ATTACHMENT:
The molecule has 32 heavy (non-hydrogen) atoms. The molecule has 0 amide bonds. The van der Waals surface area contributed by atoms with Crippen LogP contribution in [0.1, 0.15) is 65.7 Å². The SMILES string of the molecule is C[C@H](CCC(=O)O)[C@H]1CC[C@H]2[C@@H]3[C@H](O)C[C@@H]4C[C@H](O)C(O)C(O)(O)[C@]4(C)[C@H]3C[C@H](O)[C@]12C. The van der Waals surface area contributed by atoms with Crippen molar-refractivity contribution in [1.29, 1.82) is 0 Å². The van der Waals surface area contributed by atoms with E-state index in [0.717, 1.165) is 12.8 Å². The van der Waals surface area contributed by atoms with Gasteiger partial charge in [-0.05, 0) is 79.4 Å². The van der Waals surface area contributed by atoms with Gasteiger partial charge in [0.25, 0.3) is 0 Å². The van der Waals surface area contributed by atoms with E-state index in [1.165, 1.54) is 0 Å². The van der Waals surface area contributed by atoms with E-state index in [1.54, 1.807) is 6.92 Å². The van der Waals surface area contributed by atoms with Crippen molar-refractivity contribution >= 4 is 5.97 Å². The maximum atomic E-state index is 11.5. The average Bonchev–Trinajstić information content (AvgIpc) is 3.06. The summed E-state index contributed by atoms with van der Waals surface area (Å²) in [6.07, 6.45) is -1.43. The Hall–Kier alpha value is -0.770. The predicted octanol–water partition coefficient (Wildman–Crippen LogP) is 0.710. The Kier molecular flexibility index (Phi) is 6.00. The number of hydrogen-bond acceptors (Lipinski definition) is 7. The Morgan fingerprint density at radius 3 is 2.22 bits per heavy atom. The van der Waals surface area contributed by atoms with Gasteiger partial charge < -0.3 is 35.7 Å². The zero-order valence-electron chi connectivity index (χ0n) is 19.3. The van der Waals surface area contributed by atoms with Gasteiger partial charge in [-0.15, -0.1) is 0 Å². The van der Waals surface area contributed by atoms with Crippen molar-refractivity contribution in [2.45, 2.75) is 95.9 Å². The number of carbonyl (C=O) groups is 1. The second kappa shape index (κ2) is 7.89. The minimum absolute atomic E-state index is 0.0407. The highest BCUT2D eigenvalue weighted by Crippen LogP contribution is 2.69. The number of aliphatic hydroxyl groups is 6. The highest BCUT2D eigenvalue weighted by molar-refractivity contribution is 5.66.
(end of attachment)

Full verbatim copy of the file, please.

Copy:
The molecule has 32 heavy (non-hydrogen) atoms. The molecule has 0 amide bonds. The van der Waals surface area contributed by atoms with Crippen LogP contribution in [0.1, 0.15) is 65.7 Å². The SMILES string of the molecule is C[C@H](CCC(=O)O)[C@H]1CC[C@H]2[C@@H]3[C@H](O)C[C@@H]4C[C@H](O)C(O)C(O)(O)[C@]4(C)[C@H]3C[C@H](O)[C@]12C. The van der Waals surface area contributed by atoms with Crippen molar-refractivity contribution in [1.29, 1.82) is 0 Å². The van der Waals surface area contributed by atoms with E-state index in [0.717, 1.165) is 12.8 Å². The van der Waals surface area contributed by atoms with Gasteiger partial charge in [-0.05, 0) is 79.4 Å². The van der Waals surface area contributed by atoms with Gasteiger partial charge in [0.25, 0.3) is 0 Å². The van der Waals surface area contributed by atoms with E-state index in [1.165, 1.54) is 0 Å². The van der Waals surface area contributed by atoms with E-state index in [1.54, 1.807) is 6.92 Å². The van der Waals surface area contributed by atoms with Crippen molar-refractivity contribution >= 4 is 5.97 Å². The maximum atomic E-state index is 11.5. The average Bonchev–Trinajstić information content (AvgIpc) is 3.06. The summed E-state index contributed by atoms with van der Waals surface area (Å²) in [6.07, 6.45) is -1.43. The Hall–Kier alpha value is -0.770. The predicted octanol–water partition coefficient (Wildman–Crippen LogP) is 0.710. The Kier molecular flexibility index (Phi) is 6.00. The number of hydrogen-bond acceptors (Lipinski definition) is 7. The Morgan fingerprint density at radius 3 is 2.22 bits per heavy atom. The van der Waals surface area contributed by atoms with Gasteiger partial charge < -0.3 is 35.7 Å². The zero-order valence-electron chi connectivity index (χ0n) is 19.3. The van der Waals surface area contributed by atoms with Gasteiger partial charge in [-0.15, -0.1) is 0 Å². The van der Waals surface area contributed by atoms with Crippen molar-refractivity contribution in [2.45, 2.75) is 95.9 Å². The number of carbonyl (C=O) groups is 1. The second kappa shape index (κ2) is 7.89. The minimum absolute atomic E-state index is 0.0407. The highest BCUT2D eigenvalue weighted by Crippen LogP contribution is 2.69. The number of aliphatic hydroxyl groups is 6. The highest BCUT2D eigenvalue weighted by molar-refractivity contribution is 5.66.